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Owl City

The Midsummer Station
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One of the strengths of Adam Young’s Owl City has always been the songs. They’re written wonderfully and he’s got a style that’s completely original- so original it made his first record a hit album and made his second album a tremendous listen. On his latest album, The Midsummer Station, Young’s doing co-writing with a variety of different people. It’s something that he’s done in parts in the past, and nothing to look down at. But co-writing should bring out your style and make that style better- it shouldn’t make your music into something it’s not. And that’s the problem with the new Owl City record- it sounds like Owl City but it doesn’t sound like something Owl City would put out.


That assessment isn’t exactly fair because there are songs that sound like Young’s previous work in that tone and spirit. “Dementia,” “Shooting Star,” “Silhouette,” and “Dreams and Disasters” sound like songs that Young would put out. “Speed of Life”, “I’m Coming After You,” and to an extent “Good Time” don’t have that sound. They’re overly commercial. That’s something that Young has been lucky enough to avoid- I loved on his first record he didn’t care about commercial success. Not even in press or interviews, when somebody would ask him anything industry related- he’d just laugh it off or tell a joke to get around it. This music sounds like its five years removed from that guy worried about commercial success. It doesn’t overshadow what’s actually a good listen, but it’s definitely worth mentioning.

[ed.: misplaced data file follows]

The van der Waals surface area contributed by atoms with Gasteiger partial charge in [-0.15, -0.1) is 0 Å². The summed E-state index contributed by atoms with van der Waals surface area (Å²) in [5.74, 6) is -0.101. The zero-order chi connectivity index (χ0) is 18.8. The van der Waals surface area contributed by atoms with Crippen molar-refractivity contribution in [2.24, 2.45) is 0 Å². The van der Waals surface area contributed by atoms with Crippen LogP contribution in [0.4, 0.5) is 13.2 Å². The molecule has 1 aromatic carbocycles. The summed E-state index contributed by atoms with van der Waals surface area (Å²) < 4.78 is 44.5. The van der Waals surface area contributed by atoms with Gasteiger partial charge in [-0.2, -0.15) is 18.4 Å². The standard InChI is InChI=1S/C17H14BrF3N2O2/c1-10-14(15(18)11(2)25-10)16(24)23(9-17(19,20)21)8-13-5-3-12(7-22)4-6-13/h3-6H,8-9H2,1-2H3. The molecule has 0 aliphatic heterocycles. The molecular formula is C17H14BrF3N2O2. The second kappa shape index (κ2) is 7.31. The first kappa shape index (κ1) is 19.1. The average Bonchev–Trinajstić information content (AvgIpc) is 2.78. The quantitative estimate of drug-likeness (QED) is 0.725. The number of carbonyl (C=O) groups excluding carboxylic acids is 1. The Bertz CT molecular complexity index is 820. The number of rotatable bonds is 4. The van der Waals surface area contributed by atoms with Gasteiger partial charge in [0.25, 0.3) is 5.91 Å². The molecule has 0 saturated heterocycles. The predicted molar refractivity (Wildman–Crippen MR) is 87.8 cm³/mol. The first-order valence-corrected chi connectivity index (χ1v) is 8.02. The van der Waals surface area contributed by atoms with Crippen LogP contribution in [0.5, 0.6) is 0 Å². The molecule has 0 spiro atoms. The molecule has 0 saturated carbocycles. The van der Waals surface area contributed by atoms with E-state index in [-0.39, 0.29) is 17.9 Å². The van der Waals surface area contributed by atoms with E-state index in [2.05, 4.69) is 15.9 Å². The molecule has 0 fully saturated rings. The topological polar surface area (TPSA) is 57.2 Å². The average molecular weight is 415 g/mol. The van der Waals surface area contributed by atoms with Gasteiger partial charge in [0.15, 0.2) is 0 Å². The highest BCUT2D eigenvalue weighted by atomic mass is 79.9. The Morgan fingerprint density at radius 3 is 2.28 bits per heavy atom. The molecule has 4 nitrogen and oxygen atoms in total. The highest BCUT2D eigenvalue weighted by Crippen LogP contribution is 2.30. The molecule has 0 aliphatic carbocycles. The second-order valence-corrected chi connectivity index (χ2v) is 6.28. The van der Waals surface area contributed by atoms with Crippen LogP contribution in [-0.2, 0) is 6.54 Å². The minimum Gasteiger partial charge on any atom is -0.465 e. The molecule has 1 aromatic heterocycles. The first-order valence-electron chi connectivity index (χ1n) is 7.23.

There are some unfortunate inclusions on this album but there are also six to eight great songs. Everything on the EP that was distributed a few months ago is terrific and also on this album. “Good Time” is a different song for Owl City and while it’s a little commercial, it’s still a tremendous listen. The album finishes off strong with tracks like “Metropolis,” and “Embers” too. So it does have that going for it, but one can’t help but wish that the middle of the album was more like the end.


Young’s approach to everything Owl City has been great. His first two albums on a label were wonderful, the third one is largely hit or miss but it’ll more than likely draw more fans than it will push away. It’s regrettable that this sounds like a pure pop record, but a few high-quality Owl City songs sprinkled with some commercial pop won’t be the worst release to come out this year.







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